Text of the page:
The 22-year-old started his second straight All-Star Game in 2020-21, becoming the sixth player in NBA history to start multiple All-Star games before their 23rd birthday (LeBron James, Kobe Bryant, Shaquille O’Neal, Isiah Thomas, Barry). He was also named the Western Conference Player of the Week three times (1/4-1/10; 3/29-4/4; 4/19-4/25), joining Dirk Nowitzki (four times, 2009-10) as the only players in franchise history to garner the award three-or-more times in a single season.

In the postseason, Dončić increased his scoring average to a league-best 35.7 points to go along with 7.9 rebounds and a team-high 10.3 assists while logging a team-high 40.2 minutes in seven first round games against the L.A. Clippers. He joined Russell Westbrook (37.4 ppg, 11.6 rpg, 10.8 apg, 5 first round games vs. HOU, 2017) as the only players in NBA history to average at least 35-7-10 in a playoff series.

Dončić led Dallas outright in points and assists in all seven games, joining Oscar Robertson (1963 conference finals vs. BOS) and James (2018 first round vs. IND) as the only players in league history to lead their team in points and assists in all seven games of a series that went the distance.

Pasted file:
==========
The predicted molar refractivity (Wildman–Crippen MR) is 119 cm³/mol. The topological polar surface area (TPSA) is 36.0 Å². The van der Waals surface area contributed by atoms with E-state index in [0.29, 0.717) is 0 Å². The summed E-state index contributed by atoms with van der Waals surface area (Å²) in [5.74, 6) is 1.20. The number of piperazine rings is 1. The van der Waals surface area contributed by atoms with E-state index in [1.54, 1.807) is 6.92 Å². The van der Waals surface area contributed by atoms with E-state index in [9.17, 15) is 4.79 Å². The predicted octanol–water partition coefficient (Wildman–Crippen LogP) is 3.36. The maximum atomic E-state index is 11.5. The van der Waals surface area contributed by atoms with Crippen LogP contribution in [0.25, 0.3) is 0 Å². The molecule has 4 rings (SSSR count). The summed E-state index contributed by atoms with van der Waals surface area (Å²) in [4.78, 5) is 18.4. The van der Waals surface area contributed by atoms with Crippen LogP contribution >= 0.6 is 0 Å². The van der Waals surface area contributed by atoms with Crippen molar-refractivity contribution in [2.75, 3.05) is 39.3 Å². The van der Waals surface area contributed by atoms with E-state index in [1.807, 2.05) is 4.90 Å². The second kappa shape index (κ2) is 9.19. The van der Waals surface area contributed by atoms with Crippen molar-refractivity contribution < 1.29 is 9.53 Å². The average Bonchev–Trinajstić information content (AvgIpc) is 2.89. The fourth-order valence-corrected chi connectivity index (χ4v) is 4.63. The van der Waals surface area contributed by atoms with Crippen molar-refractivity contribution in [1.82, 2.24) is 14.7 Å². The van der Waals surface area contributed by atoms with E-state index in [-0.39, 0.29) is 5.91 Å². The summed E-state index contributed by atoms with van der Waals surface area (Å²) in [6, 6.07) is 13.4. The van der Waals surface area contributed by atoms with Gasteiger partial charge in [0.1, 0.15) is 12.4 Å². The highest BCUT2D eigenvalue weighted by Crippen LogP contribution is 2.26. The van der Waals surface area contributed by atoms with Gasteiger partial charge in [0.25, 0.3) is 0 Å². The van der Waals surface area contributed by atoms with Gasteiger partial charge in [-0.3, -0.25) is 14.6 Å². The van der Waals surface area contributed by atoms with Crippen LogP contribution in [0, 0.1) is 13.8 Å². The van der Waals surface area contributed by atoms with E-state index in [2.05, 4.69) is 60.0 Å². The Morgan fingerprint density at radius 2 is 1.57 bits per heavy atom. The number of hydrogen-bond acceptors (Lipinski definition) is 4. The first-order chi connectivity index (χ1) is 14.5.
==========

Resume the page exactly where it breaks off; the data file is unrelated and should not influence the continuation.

Dončić is now averaging 33.5 points, 8.8 rebounds and 9.5 assists through 13 career playoff games. Not only is he the sole player in NBA history with career playoff averages of at least 30.0 points, 8.0 rebounds and 8.0 assists per game, but he has now surpassed Michael Jordan (33.4 ppg) for the highest career scoring average in postseason history (min. 10 games).




Player Year of 1st All-NBA First Team Selection Year of 2nd All-NBA First Team Selection
Luka Dončić 2019-20 (21 years, 167 days) 2020-21 (22 years, 77 days)
Kevin Durant 2009-10 (21 years, 197 days) 2010-11 (22 years, 196 days)
Rick Barry 1965-66 (21 years, 359 days) 1966-67 (22 years, 356 days)
Max Zaslofsky 1946-47 (21 years, 114 days) 1947-48 (22 years, 105 days)


    Note: Age is calculated on the final day of the regular season.




Player Number of All-NBA First Team Selections Years of All-NBA First Team Selections
Luka Dončić Two (2nd and 3rd Seasons) 2019-20, 2020-21
Tim Duncan Three 1997-98, 1998-99, 1999-00
Penny Hardaway Two (2nd and 3rd Seasons) 1994-95, 1995-96
Larry Bird Three 1979-80, 1980-81, 1981-82
George Gervin Two (2nd and 3rd Seasons) 1977-78, 1978-79
David Thompson Two (1st and 2nd Seasons) 1976-77, 1977-78


    Note: Thompson and Gervin came over from the ABA.





Luka Dončić, 2020-21 (age 22)

Luka Dončić, 2019-20 (age 21)

Dirk Nowitzki, 2008-09 (age 30)

Dirk Nowitzki, 2006-07 (age 28)

Dirk Nowitzki, 2005-06 (age 27)

Dirk Nowitzki, 2004-05 (age 26)



Dirk Nowitzki, 2010-11 (age 32)

Dirk Nowitzki, 2009-10 (age 31)

Dirk Nowitzki, 2007-08 (age 29)

Dirk Nowitzki, 2002-03 (age 24)

Dirk Nowitzki, 2001-02 (age 23)



Dirk Nowitzki, 2011-12 (age 33)

Dirk Nowitzki, 2003-04 (age 25)

Steve Nash, 2002-03 (age 29)

Steve Nash, 2001-02 (age 28)

Dirk Nowitzki, 2000-01 (age 22).